Definitions

from The Century Dictionary and Cyclopedia

  • n. A tray for holding bread.

Etymologies

Sorry, no etymologies found.

Examples

  • The canoe itself is merely a large shallow box, made of rough planks, with sloping prow and stern, more like a bread-tray in shape than anything else I can think of.

    Anahuac : or, Mexico and the Mexicans, Ancient and Modern

  • Thenceforth at all our dinners a skeleton entered our closet — if an empty bread-tray might be dignified into a skeleton.

    My day : reminiscences of a long life,

  • As Sister Glory White had predicted, I "came down to it" at once and soon learned to perform the usual feminine miracles in the bread-tray and skillets.

    A Circuit Rider's Wife

  • Sophie was in place in this old farmhouse, with its dormer windows, with the weaver's loom in the large kitchen, the meat-block by the fireplace, and the big bread-tray by the stove, where the yeast was as industrious as the reapers beyond in the fields.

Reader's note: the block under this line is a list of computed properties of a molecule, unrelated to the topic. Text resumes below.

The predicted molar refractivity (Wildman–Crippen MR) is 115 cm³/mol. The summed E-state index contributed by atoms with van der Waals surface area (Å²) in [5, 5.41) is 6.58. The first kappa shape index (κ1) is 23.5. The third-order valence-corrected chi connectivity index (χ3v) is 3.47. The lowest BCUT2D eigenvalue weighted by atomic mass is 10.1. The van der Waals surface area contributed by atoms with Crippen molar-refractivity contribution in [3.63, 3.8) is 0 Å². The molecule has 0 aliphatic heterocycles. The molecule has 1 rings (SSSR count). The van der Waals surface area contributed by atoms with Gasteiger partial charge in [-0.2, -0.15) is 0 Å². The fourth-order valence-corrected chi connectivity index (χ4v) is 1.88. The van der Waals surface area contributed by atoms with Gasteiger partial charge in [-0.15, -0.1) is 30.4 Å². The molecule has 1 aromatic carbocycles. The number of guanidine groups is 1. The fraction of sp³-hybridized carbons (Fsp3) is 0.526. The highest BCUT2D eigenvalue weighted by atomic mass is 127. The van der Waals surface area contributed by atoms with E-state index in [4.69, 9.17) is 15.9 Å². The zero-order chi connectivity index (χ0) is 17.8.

The Project Gutenberg Complete Works of Gilbert Parker

  • He had lived on odds and ends for several days, eatin 'crackers that had bin turned over by revelers in the bread-tray at the bar.

    Artemus Ward

  • The steward saved himself by dropping the bread-tray and grasping the handle of the cabin door.

    Fast in the Ice Adventures in the Polar Regions

  • Aunt Miriam was in high tide of business over a pot of boiling lard, and the enormous bread-tray by the side of the fire was half full of very tempting light-brown cruller, which, however, were little more than a kind of sweet bread for the workmen.

    Queechy

  • She laid the cloth, brought in the bread-tray, and cut a slice from the loaf for her husband, then returned to the kitchen.

    The Queen of Hearts

  • A new clasp-knife with a buckhorn handle lay with the loaf in the bread-tray.

    The Queen of Hearts

  • Aunt Miriam was in high tide of business over a pot of boiling lard, and the enormous bread-tray by the side of the fire was half-full of very tempting light-brown cruller, which, however, were little more than a kind of sweet bread for the workmen.

    Queechy, Volume I

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